While most law firms will remind potential clients that the time required to resolve legal suits can be unpredictable, wrongful termination lawsuits are often resolved in less than three years, with many cases taking less than a year. The EEOC imposes a filing deadline of 180 days from the last date of alleged discrimination for those who qualify. Therefore, it is important that individuals who believe they have been wrongfully terminated take action as soon as possible. The LawInfo directory can help you find Wrongful Termination lawyers near you in Pittsburgh.

Who Do You Report Wrongful Termination To In Pennsylvania?

You can file a wrongful termination claim with the federal government via the Department of Labor or the Equal Employment Opportunity Commission (EEOC). You can also file a claim with the Pennsylvania employment agency. Wrongful termination suits alleging that an employer fired an employee due to discrimination based on sex, gender, or race are generally covered under federal law, so you have protection in these situations, even if your state government follows at-will employment policies.

How Do You Prove Wrongful Termination?

Proving a wrongful termination case can be difficult, particularly in states with “at-will” employment policies, which allow an employer to fire an employee at any time, for any reason, and allow an employee to quit or leave the job at any time. Wrongful termination of an employee is an exception to at-will policies.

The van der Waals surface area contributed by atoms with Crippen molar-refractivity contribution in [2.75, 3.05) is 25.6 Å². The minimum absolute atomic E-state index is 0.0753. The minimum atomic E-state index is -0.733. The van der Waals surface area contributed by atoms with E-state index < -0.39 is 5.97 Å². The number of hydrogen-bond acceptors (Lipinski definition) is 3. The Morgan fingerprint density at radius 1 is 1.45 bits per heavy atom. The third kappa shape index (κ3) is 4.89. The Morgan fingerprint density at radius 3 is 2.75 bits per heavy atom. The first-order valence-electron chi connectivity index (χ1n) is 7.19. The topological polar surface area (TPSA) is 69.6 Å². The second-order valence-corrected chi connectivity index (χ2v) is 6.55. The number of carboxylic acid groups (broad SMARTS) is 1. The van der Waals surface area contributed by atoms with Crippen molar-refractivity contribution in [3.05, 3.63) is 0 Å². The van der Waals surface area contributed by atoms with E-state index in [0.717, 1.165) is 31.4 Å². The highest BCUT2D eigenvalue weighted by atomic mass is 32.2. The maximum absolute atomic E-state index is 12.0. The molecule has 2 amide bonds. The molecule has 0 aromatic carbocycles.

Evidence is the most important element in proving a wrongful termination case. You will need to collect all relevant employment documents and correspondence, as well as your contract, if one exists. This evidence can help determine, with legal counsel’s help if possible, if any laws were broken, especially regarding discrimination or retaliation.

What Is Wrongful Termination?

Wrongful termination occurs when an employer fires an employee for reasons outside of your existing contract or reason that breaks federal, state, or local laws. An employee of a company who has been laid off or fired for illegal reasons may have a case to file a wrongful termination lawsuit against their employer.